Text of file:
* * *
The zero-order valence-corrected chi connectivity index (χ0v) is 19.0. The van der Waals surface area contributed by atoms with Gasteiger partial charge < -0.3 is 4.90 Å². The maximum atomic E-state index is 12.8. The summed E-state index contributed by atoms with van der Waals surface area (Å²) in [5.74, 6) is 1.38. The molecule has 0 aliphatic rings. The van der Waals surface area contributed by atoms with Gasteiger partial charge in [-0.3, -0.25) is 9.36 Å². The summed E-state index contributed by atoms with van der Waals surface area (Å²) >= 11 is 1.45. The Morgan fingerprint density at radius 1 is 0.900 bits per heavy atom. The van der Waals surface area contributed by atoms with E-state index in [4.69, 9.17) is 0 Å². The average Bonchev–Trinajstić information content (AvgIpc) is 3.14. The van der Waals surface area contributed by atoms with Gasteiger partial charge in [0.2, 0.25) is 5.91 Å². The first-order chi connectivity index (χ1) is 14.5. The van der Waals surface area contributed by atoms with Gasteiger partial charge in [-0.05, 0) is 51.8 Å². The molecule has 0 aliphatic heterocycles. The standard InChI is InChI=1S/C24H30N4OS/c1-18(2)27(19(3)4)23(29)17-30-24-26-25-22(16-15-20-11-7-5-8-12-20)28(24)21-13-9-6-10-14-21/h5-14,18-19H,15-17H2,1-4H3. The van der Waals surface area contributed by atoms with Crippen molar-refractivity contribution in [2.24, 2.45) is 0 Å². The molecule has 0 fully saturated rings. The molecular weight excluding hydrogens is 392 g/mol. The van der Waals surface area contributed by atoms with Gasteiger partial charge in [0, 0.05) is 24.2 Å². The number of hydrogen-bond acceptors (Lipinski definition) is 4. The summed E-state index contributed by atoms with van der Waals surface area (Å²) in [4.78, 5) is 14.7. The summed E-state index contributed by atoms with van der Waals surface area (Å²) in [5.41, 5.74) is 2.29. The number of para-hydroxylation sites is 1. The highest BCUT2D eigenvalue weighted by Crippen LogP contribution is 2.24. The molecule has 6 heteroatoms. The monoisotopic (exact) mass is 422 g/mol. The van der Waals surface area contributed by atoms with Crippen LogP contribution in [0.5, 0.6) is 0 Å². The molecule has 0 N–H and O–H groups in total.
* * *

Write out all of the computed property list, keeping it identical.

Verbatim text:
The zero-order valence-corrected chi connectivity index (χ0v) is 19.0. The van der Waals surface area contributed by atoms with Gasteiger partial charge < -0.3 is 4.90 Å². The maximum atomic E-state index is 12.8. The summed E-state index contributed by atoms with van der Waals surface area (Å²) in [5.74, 6) is 1.38. The molecule has 0 aliphatic rings. The van der Waals surface area contributed by atoms with Gasteiger partial charge in [-0.3, -0.25) is 9.36 Å². The summed E-state index contributed by atoms with van der Waals surface area (Å²) >= 11 is 1.45. The Morgan fingerprint density at radius 1 is 0.900 bits per heavy atom. The van der Waals surface area contributed by atoms with E-state index in [4.69, 9.17) is 0 Å². The average Bonchev–Trinajstić information content (AvgIpc) is 3.14. The van der Waals surface area contributed by atoms with Gasteiger partial charge in [0.2, 0.25) is 5.91 Å². The first-order chi connectivity index (χ1) is 14.5. The van der Waals surface area contributed by atoms with Gasteiger partial charge in [-0.05, 0) is 51.8 Å². The molecule has 0 aliphatic heterocycles. The standard InChI is InChI=1S/C24H30N4OS/c1-18(2)27(19(3)4)23(29)17-30-24-26-25-22(16-15-20-11-7-5-8-12-20)28(24)21-13-9-6-10-14-21/h5-14,18-19H,15-17H2,1-4H3. The van der Waals surface area contributed by atoms with Crippen molar-refractivity contribution in [2.24, 2.45) is 0 Å². The molecule has 0 fully saturated rings. The molecular weight excluding hydrogens is 392 g/mol. The van der Waals surface area contributed by atoms with Gasteiger partial charge in [0, 0.05) is 24.2 Å². The number of hydrogen-bond acceptors (Lipinski definition) is 4. The summed E-state index contributed by atoms with van der Waals surface area (Å²) in [4.78, 5) is 14.7. The summed E-state index contributed by atoms with van der Waals surface area (Å²) in [5.41, 5.74) is 2.29. The number of para-hydroxylation sites is 1. The highest BCUT2D eigenvalue weighted by Crippen LogP contribution is 2.24. The molecule has 6 heteroatoms. The monoisotopic (exact) mass is 422 g/mol. The van der Waals surface area contributed by atoms with Crippen LogP contribution in [0.5, 0.6) is 0 Å². The molecule has 0 N–H and O–H groups in total.